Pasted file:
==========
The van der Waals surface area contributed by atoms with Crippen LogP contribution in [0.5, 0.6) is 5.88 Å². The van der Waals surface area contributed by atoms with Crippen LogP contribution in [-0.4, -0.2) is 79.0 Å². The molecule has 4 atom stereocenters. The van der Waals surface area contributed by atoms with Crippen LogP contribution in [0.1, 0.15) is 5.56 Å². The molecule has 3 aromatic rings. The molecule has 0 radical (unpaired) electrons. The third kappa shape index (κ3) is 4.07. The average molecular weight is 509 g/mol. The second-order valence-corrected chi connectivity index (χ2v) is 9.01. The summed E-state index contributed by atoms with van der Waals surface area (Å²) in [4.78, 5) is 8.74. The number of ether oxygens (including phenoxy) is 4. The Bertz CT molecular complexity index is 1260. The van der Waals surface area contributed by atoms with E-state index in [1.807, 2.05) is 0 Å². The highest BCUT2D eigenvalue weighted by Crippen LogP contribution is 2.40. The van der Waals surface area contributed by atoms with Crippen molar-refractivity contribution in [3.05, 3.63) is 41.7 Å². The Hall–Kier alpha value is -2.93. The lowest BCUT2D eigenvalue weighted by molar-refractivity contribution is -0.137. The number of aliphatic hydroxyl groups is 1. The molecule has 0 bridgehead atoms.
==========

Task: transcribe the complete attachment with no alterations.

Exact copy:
The van der Waals surface area contributed by atoms with Crippen LogP contribution in [0.5, 0.6) is 5.88 Å². The van der Waals surface area contributed by atoms with Crippen LogP contribution in [-0.4, -0.2) is 79.0 Å². The molecule has 4 atom stereocenters. The van der Waals surface area contributed by atoms with Crippen LogP contribution in [0.1, 0.15) is 5.56 Å². The molecule has 3 aromatic rings. The molecule has 0 radical (unpaired) electrons. The third kappa shape index (κ3) is 4.07. The average molecular weight is 509 g/mol. The second-order valence-corrected chi connectivity index (χ2v) is 9.01. The summed E-state index contributed by atoms with van der Waals surface area (Å²) in [4.78, 5) is 8.74. The number of ether oxygens (including phenoxy) is 4. The Bertz CT molecular complexity index is 1260. The van der Waals surface area contributed by atoms with E-state index in [1.807, 2.05) is 0 Å². The highest BCUT2D eigenvalue weighted by Crippen LogP contribution is 2.40. The van der Waals surface area contributed by atoms with Crippen molar-refractivity contribution in [3.05, 3.63) is 41.7 Å². The Hall–Kier alpha value is -2.93. The lowest BCUT2D eigenvalue weighted by molar-refractivity contribution is -0.137. The number of aliphatic hydroxyl groups is 1. The molecule has 0 bridgehead atoms.